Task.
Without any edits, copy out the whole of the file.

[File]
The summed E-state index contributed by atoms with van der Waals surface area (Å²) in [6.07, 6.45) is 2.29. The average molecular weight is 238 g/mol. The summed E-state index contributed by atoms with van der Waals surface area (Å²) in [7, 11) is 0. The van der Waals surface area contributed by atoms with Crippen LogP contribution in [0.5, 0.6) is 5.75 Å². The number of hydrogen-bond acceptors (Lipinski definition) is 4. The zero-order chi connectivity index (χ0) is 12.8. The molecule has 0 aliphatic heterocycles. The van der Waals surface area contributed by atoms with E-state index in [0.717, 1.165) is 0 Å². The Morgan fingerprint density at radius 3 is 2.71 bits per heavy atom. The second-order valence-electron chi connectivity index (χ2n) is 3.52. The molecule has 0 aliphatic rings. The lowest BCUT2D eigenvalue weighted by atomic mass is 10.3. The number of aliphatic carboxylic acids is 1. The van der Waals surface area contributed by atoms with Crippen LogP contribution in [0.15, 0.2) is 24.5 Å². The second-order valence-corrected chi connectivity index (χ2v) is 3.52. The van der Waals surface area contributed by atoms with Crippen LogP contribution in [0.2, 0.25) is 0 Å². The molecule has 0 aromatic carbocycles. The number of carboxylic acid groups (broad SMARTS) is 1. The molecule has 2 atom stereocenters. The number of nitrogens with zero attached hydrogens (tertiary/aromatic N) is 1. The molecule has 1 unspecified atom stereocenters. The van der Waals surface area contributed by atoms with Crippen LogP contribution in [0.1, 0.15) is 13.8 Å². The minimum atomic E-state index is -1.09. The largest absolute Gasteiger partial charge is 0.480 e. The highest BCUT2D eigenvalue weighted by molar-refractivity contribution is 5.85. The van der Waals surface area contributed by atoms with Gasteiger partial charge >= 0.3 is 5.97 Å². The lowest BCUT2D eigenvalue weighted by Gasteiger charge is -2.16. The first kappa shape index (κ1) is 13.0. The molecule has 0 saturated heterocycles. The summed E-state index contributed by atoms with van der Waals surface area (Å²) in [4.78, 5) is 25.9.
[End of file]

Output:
The summed E-state index contributed by atoms with van der Waals surface area (Å²) in [6.07, 6.45) is 2.29. The average molecular weight is 238 g/mol. The summed E-state index contributed by atoms with van der Waals surface area (Å²) in [7, 11) is 0. The van der Waals surface area contributed by atoms with Crippen LogP contribution in [0.5, 0.6) is 5.75 Å². The number of hydrogen-bond acceptors (Lipinski definition) is 4. The zero-order chi connectivity index (χ0) is 12.8. The molecule has 0 aliphatic heterocycles. The van der Waals surface area contributed by atoms with E-state index in [0.717, 1.165) is 0 Å². The Morgan fingerprint density at radius 3 is 2.71 bits per heavy atom. The second-order valence-electron chi connectivity index (χ2n) is 3.52. The molecule has 0 aliphatic rings. The lowest BCUT2D eigenvalue weighted by atomic mass is 10.3. The number of aliphatic carboxylic acids is 1. The van der Waals surface area contributed by atoms with Crippen LogP contribution in [0.15, 0.2) is 24.5 Å². The second-order valence-corrected chi connectivity index (χ2v) is 3.52. The van der Waals surface area contributed by atoms with Crippen LogP contribution in [0.2, 0.25) is 0 Å². The molecule has 0 aromatic carbocycles. The number of carboxylic acid groups (broad SMARTS) is 1. The molecule has 2 atom stereocenters. The number of nitrogens with zero attached hydrogens (tertiary/aromatic N) is 1. The molecule has 1 unspecified atom stereocenters. The van der Waals surface area contributed by atoms with Crippen LogP contribution in [0.1, 0.15) is 13.8 Å². The minimum atomic E-state index is -1.09. The largest absolute Gasteiger partial charge is 0.480 e. The highest BCUT2D eigenvalue weighted by molar-refractivity contribution is 5.85. The van der Waals surface area contributed by atoms with Gasteiger partial charge >= 0.3 is 5.97 Å². The lowest BCUT2D eigenvalue weighted by Gasteiger charge is -2.16. The first kappa shape index (κ1) is 13.0. The molecule has 0 saturated heterocycles. The summed E-state index contributed by atoms with van der Waals surface area (Å²) in [4.78, 5) is 25.9.